White Fragility and Getting White People to Talk About Racism

"I have had quite a number of people ask my opinion about this book [Robin DiAngelo: White Fragility: Why It’s So Hard for White People to Talk About Racism] ... I am going to provide a kind of summary of its contents and then, in a second article, discuss whether it is a helpful resource for Christians. I primarily want to consider the 'story' DiAngelo is telling." - Challies

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Ed Vasicek's picture

When White People admit their racisism and repent of it, they are fired.  That's what happened to Paul Dean at Food Network.

"The Midrash Detective"

Bert Perry's picture

I googled Ms. Deen, and she still seems to have a few restaurants open, and her cookware/cookbooks are still widely available.  Yes, she took it on the chin from many of her sponsors, but she still seems to be doing well.  Might be an object lesson--sleep with dogs, wake up with fleas, regarding her former deals with Target, Kmart, and the like.  Big box stores will use you and lose you, and force you tell sell junk under your own name.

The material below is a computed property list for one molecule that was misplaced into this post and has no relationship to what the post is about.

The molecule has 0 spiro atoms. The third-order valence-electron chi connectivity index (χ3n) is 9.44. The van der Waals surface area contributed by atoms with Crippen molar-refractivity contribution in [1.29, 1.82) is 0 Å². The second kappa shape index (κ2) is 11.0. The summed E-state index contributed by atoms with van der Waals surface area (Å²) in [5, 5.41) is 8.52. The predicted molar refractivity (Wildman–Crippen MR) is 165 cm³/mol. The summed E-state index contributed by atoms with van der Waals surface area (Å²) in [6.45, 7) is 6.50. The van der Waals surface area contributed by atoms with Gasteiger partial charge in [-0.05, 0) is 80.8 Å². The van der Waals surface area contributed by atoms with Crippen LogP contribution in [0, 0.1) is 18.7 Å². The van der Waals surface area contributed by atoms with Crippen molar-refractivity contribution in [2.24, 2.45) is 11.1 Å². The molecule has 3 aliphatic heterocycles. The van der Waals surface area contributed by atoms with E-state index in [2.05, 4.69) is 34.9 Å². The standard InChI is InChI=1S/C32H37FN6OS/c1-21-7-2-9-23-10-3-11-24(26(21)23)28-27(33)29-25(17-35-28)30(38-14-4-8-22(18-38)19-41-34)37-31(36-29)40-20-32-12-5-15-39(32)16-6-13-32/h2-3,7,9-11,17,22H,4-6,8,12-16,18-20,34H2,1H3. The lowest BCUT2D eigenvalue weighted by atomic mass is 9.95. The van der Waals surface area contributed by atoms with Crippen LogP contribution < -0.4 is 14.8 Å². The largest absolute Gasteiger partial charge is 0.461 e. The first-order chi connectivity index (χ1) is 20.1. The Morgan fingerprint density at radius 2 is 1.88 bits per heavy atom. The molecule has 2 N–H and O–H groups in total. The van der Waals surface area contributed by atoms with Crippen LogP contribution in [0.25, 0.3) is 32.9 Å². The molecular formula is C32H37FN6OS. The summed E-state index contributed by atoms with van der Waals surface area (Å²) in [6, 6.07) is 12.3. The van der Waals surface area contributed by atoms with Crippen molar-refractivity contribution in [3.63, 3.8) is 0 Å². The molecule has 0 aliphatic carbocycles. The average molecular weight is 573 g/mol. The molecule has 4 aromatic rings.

I would dare suggest that if more people repented of past racism publicly, it would be harder and harder to justify "cancel" culture regarding them.  It would become too obvious who the unrepentant racists were.

Aspiring to be a stick in the mud.

David R. Brumbelow's picture

When a race activist says we should have a dialogue about race, he usually means he wants to have a monologue.  He gives his views, and white people, especially if they have conservative views, should sit down, shut up, and listen - and like it. 

When is the last time you heard a discussion of racism and had conservative views fairly represented? 

“If you have always believed that everyone should play by the same rules and be judged by the same standards, that would have gotten you labeled a radical 60 years ago, a liberal 30 years ago, and a racist today.”  -Thomas Sowell

http://gulfcoastpastor.blogspot.com/2016/12/quotes-by-thomas-sowell.html

David R. Brumbelow